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Tuesday, 28 June 2016

The Mad Bastard Scooter Rally

If you've have browsed through this blog at all, you'll know that I have a small fascination with the scooter. My first street-legal bike was a 1984 Honda Elite 125 that I dearly loved. At sixteen years old  it was my first taste of freedom and independence. I was no longer dependant on my parents or public transport to get me where I wanted to go. Yes, and I heard enough of the "fat chick and, riding a scooter" comparison jokes to last me a lifetime.



The Mad Bastard Scooter Rally has been on my radar for a longtime. I found out about it when I met Rob from Canada Moto Guide. The rally was one of his evil genius ideas thought up, after I'm guessing one too many scotch fuelled evenings. It started as a trip around Lake Ontario with a long term test Honda Ruckus for CMG and then grew into a crazy assed event that is now run by the scooter giant Kymco. I'll let the original Mad Bastard tell you more about it in this tribute video to the big man himself.


Rob Harris Tribute, MBSR the movie. from TECK VLOG on Vimeo.

The rally is only held every two years, so 2017 is the next one. I'd have to say this is a bucket list item for me, even more so since Rob's passing.

The upcoming rally will be held in London, Ontario at the end of June. Lovely time of year and a lovely part of southern Ontario. It's not for the faint of heart, and is no doubt a riding challenge. Distances are usually in excess of 500km, that's a hell of long way on scooter........ in a day. But nothing worth doing is easy.

So now I need a scooter, preferably 50cc, so I can enter in the straight jacket class. That is of course unless I can find a 1984 Elite 125 in decent working order and I can go the nostalgia route.


There are plenty of used 50cc scooters for sale. The Honda Ruckus which is by far my favourite however it still fetches a hefty price tag, but would be pretty cool set up as an adventure tourer or........




......as the Sons of Anarchy wannabe. After all it is a scooter rally where everything is made fun of, and costumes are encouraged.


Other options are Yamaha's BWS 50


What would be really cool, is to do this with my daughter. Maggie will be fifteen this year and she can get her scooter licence for 50cc and under. However I'm not so sure she'd be up for an adventure of this magnitude. It would be a good trip for her, see a different part of the country,  have some father daughter bonding time, and meet an eclectic group of people

  My youngest, Katie certainly would, but we'll have to wait for the 2019 running of the rally.

How will this shape up? Who knows, might be another one of my dreams that never makes it off the page. Then again something needs to get going soon, it's been too long since I've had a proper adventure. Kill two birds with one scooter, Fundy Rally and The Mad Bastard on 50cc of Fury.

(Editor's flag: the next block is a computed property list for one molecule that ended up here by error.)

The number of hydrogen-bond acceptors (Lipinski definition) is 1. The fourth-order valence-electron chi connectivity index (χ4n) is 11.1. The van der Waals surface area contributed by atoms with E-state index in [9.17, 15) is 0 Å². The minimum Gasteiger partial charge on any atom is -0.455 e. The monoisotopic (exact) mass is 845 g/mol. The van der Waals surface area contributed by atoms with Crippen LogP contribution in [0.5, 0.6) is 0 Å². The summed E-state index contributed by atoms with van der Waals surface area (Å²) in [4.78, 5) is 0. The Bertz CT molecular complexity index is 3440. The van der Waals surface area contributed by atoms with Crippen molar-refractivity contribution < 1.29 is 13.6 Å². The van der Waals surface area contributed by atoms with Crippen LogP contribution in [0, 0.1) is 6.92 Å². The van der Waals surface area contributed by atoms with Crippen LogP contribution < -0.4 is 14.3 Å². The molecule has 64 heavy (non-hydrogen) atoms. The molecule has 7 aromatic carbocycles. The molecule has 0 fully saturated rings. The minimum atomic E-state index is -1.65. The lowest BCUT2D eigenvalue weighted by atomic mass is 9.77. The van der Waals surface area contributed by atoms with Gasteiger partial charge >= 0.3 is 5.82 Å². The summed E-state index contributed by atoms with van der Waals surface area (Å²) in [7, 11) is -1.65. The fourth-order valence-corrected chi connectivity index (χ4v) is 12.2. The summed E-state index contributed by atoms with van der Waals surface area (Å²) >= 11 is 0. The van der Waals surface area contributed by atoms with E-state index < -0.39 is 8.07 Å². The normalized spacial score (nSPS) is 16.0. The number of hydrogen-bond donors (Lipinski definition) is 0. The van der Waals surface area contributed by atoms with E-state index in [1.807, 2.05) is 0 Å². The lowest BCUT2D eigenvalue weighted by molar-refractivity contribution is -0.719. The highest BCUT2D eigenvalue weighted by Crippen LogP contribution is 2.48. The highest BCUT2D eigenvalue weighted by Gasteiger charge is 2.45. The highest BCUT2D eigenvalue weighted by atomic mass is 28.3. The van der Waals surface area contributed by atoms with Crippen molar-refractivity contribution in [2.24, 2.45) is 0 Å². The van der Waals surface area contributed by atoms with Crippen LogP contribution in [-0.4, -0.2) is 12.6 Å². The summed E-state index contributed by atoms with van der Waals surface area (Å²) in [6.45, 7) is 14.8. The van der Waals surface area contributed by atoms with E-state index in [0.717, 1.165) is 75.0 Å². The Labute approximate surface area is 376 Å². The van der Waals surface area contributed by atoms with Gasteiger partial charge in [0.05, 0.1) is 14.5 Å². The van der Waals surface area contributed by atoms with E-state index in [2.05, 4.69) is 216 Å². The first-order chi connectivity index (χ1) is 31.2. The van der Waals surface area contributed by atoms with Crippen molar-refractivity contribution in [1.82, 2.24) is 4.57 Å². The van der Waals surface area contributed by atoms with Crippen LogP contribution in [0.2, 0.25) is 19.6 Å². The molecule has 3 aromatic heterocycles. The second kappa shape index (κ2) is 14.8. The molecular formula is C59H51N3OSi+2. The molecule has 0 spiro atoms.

Saturday, 25 June 2016

Keep Pedalling

The Great Cycle Challenge is coming to a close. So far I have hauled my ass 900km on my bicycle for the month of June. Only another 100km to go. Tomorrow, June 25th I'll squeeze in another 50km and Sunday I'll try and get another 100km to surpass my goal of 1000km. I've raised almost $1300 for sick kids. Not bad for a guy who really has no friends and generally doesn't like people.

What's next then? Well, I really love riding my bike, love riding it long distances. Something peaceful, and zen like about spending long hours in the saddle. Also there is a raw, isolation of sorts. I mean it's just you and a machine working in harmony to propel you along the road. It's very basic, and I like basic.

I'm not gonna lie, the Trans America Bike Race is lurking in the depths of my mind. If you don't know what that is, then let me educate you...... or you could just watch "Inspired to Ride" on Netflix. The Trans America Bike Route was established in 1976 to celebrate the United States bicentennial. It was a route for cyclists to traverse the continent. Typically riders would start in Astoria, Oregon and head eastward to Yorktown, Virginia, 4400 miles and 10 states later. The route was put together by the Adventure Cycling Association, which is celebrating it's 40th anniversary.




In 2014 Nathan Jones decided to have a race following the Trans America Bike Route, hence the Trans America Bike Race was born. There is no race fee, no prize money, and no support what so ever. Basically show up at the starting line and go. Forty racers showed up for the inaugural event, along with a film crew.

Mike Dion who also filmed his attempt at another self supportive race, the mountain bike race, Race the Divide, was on hand with a film crew to record the big event. The movie "Inspired to Ride" has been inspiring trans continental racers ever since, including myself.


These types of races are very grassroots affairs, and really will only cater to certain individuals. I mean really, how many people would consider riding their bike, let alone race it across the country. The rules are pretty simple, start in Astoria, and finish in Yorktown. The clock always runs. So the first one to the finish wins. If you can ride fast, consistent on little sleep, you will rock it. No drafting, no outside help that is not available to any of the other racers. i.e., mom can't help you, but a local bike shop can.

Mike Hall of the UK

Lael Wilcox of Alaska



Mike Hall won the first race, and still holds the record. 17 days 16hrs. He was riding over 260 miles or 418km a day!!! I find that hard to wrap my head around. This years winner was Lael Wilcox from Alaska in 18 days, the first woman to win the race. Not only did she beat everyone, but she also rode her bike from Alaska to the start line in Oregon.